Bedoukian     Laser Vibrometer


Home
Animal Taxa
Plant Taxa
Semiochemicals
Floral Compounds
Semiochemical Detail
Semiochemicals & Taxa
Synthesis
Control
Invasive spp.
References

Abstract

Guide
Print
Email to a Friend
Kindly Donate for The Pherobase

« Previous AbstractSPIDer: Saccharomyces protein-protein interaction database    Next AbstractHexavalent chromium induced stress and metabolic responses in hybrid willows »

Am J Primatol


Title:The Angola black-and-white colobus (Colobus angolensis palliatus) in Kenya: historical range contraction and current conservation status
Author(s):Anderson, J. Rowcliffe, J. M. Cowlishaw, G.
Address:Institute of Zoology, Zoological Society of London, Regents Park, London, UK. anderson.julie@mac.com
Year:2007 Jun
Journal Title:Am J Primatol
Page Number:664-80
Language:eng
Volume:69
Issue:6
ISSN/ISBN:0275-2565 (Print)
 
Abstract:The Angola black-and-white colobus (Colobus angolensis palliatus) is a flagship species for Kenya's coastal forests, a global biodiversity hotspot and a region for "priority" conservation investment. This study provides the first evaluation of colobus distribution, status, and current threats within its Kenyan range: the southern coastal District of Kwale. Line transect and sweep count surveys were carried out between July and November of 2001, covering 25,514 ha of coastal forest within 124 forest fragments. A total of 55 colobus populations were located, with total Kenyan C. a. palliatus population estimates ranging between 3,100 and 5,000 individuals (560-900 groups). The Shimba Hills National Reserve protects both the largest forest and largest colobus population in the District. A total of 3,000 ha of coastal forest (12%) still remain unprotected and provide critical habitat for over 17% of the national colobus population. The Diani and Shimoni forests in particular, are highlighted as key habitat for future colobus (and coastal forest) conservation initiatives. Local semistructured interviews and archival research into the historical distribution of the taxon in North Coast Kenya confirmed its occurrence (and subsequent range contraction) in the Kilifi District, with the last sightings occurring in the Arabuko Sokoke Forest in 1979. Differences in the settlement distribution, associated habitat loss and hunting preferences of the nine coastal tribes (Mijikenda) may explain why colobus have disappeared from the north coast, but persist in the south.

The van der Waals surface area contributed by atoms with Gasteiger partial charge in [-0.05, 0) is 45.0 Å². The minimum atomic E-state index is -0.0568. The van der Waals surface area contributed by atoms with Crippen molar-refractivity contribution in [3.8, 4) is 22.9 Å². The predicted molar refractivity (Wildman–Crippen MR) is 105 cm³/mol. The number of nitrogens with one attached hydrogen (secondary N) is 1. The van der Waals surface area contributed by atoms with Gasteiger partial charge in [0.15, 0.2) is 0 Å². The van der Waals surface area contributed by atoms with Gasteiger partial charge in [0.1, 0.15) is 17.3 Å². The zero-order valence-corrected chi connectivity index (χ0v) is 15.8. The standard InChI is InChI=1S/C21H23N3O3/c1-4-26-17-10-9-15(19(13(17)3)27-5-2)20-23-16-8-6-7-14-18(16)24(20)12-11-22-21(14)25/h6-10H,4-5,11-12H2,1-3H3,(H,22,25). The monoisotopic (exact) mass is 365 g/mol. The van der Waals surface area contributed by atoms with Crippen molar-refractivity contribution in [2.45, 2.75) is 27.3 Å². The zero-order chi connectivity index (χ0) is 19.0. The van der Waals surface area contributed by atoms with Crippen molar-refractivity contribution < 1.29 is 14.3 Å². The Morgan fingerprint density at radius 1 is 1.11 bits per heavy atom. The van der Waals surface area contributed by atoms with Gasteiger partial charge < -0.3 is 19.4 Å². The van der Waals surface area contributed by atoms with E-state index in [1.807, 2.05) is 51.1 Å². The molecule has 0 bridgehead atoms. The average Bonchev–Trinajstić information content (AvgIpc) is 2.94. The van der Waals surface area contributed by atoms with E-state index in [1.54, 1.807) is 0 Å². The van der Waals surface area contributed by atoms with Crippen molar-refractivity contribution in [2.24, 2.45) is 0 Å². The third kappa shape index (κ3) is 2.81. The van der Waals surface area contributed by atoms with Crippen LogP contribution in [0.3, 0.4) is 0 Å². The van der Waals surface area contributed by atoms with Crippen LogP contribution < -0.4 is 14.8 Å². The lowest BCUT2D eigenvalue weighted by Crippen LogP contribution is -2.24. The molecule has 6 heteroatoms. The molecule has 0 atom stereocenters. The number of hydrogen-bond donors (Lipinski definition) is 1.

Link: Pherobase.net

 
Back to top
 
Citation: El-Sayed AM. The Pherobase: Database of Pheromones and Semiochemicals. <http://www.pherobase.com>.
The Pherobase - Extensive Database of Pheromones and Semiochemicals. Ashraf M. El-Sayed.